Precedent as Rational Persuasion: An Empirical Study (was 'Using Cases: An Empirical Study of Judges' and Lawyers' Practices')
76 Pages Posted: 28 Feb 2020 Last revised: 9 Mar 2020
Date Written: March 6, 2020
The ways that judges and lawyers make and justify their arguments and decisions have profound impacts on all our lives. Understanding those practices in light of theories of reasoning and argumentation is thus critical for understanding this country’s laws and society. This leads to a broad, important question: How do lawyers and judges use cited cases in their legal arguments? It turns out, there is practically no empirical research to suggest the answer. This article frames two narrower research questions—in terms of theories of legal reasoning—regarding the uses lawyers and judges make of prior court opinions: first, whether and to what extent advocates and judges place different rational persuasive values on different types of uses of prior opinions, including rules, examples, and policy statements; second, whether and to what extent advocates and judges make arguments from example (called ‘legal analogies’ here) without appealing to or formulating a governing rule. After discussing available research methods and their inadequacy to the task of answering these questions, this article reports the development of a new set of research methods. It then presents a baseline measurement of the uses of cases within the context of a corpus of 199 textual artifacts: reported trial-court opinions, and the lawyers’ briefs that led to them, in a random sample of copyright cases addressing fair use between 2012 and 2018. The answers to the two research questions suggest that the practices of judges and advocates differ significantly, but so, too, do those of the prevailing advocates and their less fortunate opponents. These theoretical questions thus have very practically and pedagogically interesting answers.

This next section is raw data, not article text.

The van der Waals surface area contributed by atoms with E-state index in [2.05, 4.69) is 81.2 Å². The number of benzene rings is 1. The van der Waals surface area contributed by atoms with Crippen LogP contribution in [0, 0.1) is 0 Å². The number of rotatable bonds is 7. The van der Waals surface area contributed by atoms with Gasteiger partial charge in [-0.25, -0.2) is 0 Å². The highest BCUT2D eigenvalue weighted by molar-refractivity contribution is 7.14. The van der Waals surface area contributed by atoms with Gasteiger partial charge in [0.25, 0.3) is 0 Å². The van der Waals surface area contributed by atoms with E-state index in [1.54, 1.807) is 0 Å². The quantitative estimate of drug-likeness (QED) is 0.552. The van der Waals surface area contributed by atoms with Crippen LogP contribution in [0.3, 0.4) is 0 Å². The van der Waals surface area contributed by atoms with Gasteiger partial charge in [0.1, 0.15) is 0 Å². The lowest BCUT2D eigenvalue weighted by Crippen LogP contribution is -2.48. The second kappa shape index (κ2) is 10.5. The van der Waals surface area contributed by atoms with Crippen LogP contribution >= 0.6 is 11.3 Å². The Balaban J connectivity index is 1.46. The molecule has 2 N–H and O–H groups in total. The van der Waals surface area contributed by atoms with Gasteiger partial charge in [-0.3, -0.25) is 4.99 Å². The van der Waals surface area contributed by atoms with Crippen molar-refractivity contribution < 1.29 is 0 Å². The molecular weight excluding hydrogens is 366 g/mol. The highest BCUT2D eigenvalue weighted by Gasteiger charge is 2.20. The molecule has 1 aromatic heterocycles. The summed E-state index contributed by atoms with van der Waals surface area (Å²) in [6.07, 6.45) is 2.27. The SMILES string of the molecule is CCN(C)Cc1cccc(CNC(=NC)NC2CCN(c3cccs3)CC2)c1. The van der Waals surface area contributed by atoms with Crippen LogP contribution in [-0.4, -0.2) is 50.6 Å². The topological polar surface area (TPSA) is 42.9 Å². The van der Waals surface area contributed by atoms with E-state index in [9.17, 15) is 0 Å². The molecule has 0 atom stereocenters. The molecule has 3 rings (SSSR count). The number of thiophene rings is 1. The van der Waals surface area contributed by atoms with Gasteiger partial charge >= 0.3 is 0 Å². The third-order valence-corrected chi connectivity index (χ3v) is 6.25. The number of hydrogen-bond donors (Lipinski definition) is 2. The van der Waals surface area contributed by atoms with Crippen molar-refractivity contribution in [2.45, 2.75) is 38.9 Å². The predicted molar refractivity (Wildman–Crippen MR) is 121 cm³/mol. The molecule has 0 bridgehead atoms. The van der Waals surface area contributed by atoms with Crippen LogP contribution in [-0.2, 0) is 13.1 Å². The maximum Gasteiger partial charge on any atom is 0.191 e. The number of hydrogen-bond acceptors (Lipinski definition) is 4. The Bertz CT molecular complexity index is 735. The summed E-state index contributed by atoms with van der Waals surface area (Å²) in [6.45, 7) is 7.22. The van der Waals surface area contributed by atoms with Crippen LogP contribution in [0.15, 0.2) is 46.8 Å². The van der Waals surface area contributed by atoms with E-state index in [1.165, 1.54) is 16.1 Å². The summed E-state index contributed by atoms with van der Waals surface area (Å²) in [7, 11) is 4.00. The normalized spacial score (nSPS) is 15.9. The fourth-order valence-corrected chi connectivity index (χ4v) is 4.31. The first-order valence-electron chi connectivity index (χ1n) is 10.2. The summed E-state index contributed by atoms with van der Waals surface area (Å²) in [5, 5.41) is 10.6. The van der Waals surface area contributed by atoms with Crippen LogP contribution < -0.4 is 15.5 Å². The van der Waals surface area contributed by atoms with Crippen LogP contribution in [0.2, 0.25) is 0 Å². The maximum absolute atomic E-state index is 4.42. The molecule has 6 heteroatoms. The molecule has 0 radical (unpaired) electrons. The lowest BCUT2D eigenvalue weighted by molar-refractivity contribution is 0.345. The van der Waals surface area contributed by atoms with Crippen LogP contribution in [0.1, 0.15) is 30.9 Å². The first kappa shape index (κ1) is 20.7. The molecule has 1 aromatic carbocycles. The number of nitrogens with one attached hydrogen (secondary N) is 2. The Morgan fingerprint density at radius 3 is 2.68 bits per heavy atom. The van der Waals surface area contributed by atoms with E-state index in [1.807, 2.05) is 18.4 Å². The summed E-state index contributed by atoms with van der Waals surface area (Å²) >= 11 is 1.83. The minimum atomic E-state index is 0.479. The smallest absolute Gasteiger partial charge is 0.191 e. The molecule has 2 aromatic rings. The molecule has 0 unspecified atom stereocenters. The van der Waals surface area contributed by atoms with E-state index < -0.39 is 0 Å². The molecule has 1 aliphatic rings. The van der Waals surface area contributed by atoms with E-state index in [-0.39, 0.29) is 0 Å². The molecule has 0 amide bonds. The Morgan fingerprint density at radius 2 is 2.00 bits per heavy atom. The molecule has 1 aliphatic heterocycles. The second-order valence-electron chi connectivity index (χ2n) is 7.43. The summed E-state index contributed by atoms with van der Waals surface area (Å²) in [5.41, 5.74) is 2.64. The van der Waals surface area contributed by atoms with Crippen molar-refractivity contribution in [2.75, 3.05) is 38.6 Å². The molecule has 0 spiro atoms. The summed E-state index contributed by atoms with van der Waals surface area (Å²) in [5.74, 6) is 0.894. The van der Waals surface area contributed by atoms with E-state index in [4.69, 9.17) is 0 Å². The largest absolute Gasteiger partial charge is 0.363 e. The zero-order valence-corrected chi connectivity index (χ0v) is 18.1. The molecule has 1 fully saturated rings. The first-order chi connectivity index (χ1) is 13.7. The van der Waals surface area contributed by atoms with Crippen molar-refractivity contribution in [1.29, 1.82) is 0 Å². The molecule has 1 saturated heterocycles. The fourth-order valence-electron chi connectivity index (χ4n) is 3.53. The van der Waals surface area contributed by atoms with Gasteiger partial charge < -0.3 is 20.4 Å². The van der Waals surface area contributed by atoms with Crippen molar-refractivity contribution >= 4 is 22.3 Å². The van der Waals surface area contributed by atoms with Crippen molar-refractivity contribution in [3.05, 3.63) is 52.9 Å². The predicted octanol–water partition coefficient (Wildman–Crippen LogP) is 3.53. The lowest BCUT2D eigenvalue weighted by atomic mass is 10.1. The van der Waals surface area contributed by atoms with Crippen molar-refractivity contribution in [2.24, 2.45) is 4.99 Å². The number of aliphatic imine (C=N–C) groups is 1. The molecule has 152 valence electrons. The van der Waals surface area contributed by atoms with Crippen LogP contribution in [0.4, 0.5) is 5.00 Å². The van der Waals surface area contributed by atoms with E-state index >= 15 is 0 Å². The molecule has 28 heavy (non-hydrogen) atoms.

Keywords: emprical legal theory, legal argumentation, legal analogy, argumentation theory, legal topoi
JEL Classification: K4
Suggested Citation: Suggested Citation